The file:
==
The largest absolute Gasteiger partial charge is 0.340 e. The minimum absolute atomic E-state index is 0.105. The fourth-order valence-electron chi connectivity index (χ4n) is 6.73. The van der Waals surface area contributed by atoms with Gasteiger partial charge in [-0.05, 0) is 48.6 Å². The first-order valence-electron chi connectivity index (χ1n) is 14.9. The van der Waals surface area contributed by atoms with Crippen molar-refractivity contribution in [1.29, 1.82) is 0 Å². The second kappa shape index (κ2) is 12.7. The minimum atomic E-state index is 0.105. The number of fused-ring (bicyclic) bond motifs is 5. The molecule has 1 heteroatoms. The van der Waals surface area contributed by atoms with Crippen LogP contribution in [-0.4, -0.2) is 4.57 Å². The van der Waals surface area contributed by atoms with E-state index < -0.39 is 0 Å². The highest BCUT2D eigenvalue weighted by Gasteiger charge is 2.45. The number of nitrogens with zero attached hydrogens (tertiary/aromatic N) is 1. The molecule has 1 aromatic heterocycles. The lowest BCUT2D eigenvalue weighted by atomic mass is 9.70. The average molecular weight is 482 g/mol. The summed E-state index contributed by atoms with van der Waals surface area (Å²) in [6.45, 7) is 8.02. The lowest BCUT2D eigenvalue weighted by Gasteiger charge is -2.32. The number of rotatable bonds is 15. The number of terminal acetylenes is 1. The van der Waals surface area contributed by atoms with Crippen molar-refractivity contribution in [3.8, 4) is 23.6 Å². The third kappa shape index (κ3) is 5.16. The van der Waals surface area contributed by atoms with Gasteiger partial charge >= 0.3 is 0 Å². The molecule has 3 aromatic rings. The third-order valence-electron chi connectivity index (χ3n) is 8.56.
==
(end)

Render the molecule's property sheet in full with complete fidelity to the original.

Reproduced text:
The largest absolute Gasteiger partial charge is 0.340 e. The minimum absolute atomic E-state index is 0.105. The fourth-order valence-electron chi connectivity index (χ4n) is 6.73. The van der Waals surface area contributed by atoms with Gasteiger partial charge in [-0.05, 0) is 48.6 Å². The first-order valence-electron chi connectivity index (χ1n) is 14.9. The van der Waals surface area contributed by atoms with Crippen molar-refractivity contribution in [1.29, 1.82) is 0 Å². The second kappa shape index (κ2) is 12.7. The minimum atomic E-state index is 0.105. The number of fused-ring (bicyclic) bond motifs is 5. The molecule has 1 heteroatoms. The van der Waals surface area contributed by atoms with Crippen LogP contribution in [-0.4, -0.2) is 4.57 Å². The van der Waals surface area contributed by atoms with E-state index < -0.39 is 0 Å². The highest BCUT2D eigenvalue weighted by Gasteiger charge is 2.45. The number of nitrogens with zero attached hydrogens (tertiary/aromatic N) is 1. The molecule has 1 aromatic heterocycles. The lowest BCUT2D eigenvalue weighted by atomic mass is 9.70. The average molecular weight is 482 g/mol. The summed E-state index contributed by atoms with van der Waals surface area (Å²) in [6.45, 7) is 8.02. The lowest BCUT2D eigenvalue weighted by Gasteiger charge is -2.32. The number of rotatable bonds is 15. The number of terminal acetylenes is 1. The van der Waals surface area contributed by atoms with Crippen molar-refractivity contribution in [3.8, 4) is 23.6 Å². The third kappa shape index (κ3) is 5.16. The van der Waals surface area contributed by atoms with Gasteiger partial charge >= 0.3 is 0 Å². The molecule has 3 aromatic rings. The third-order valence-electron chi connectivity index (χ3n) is 8.56.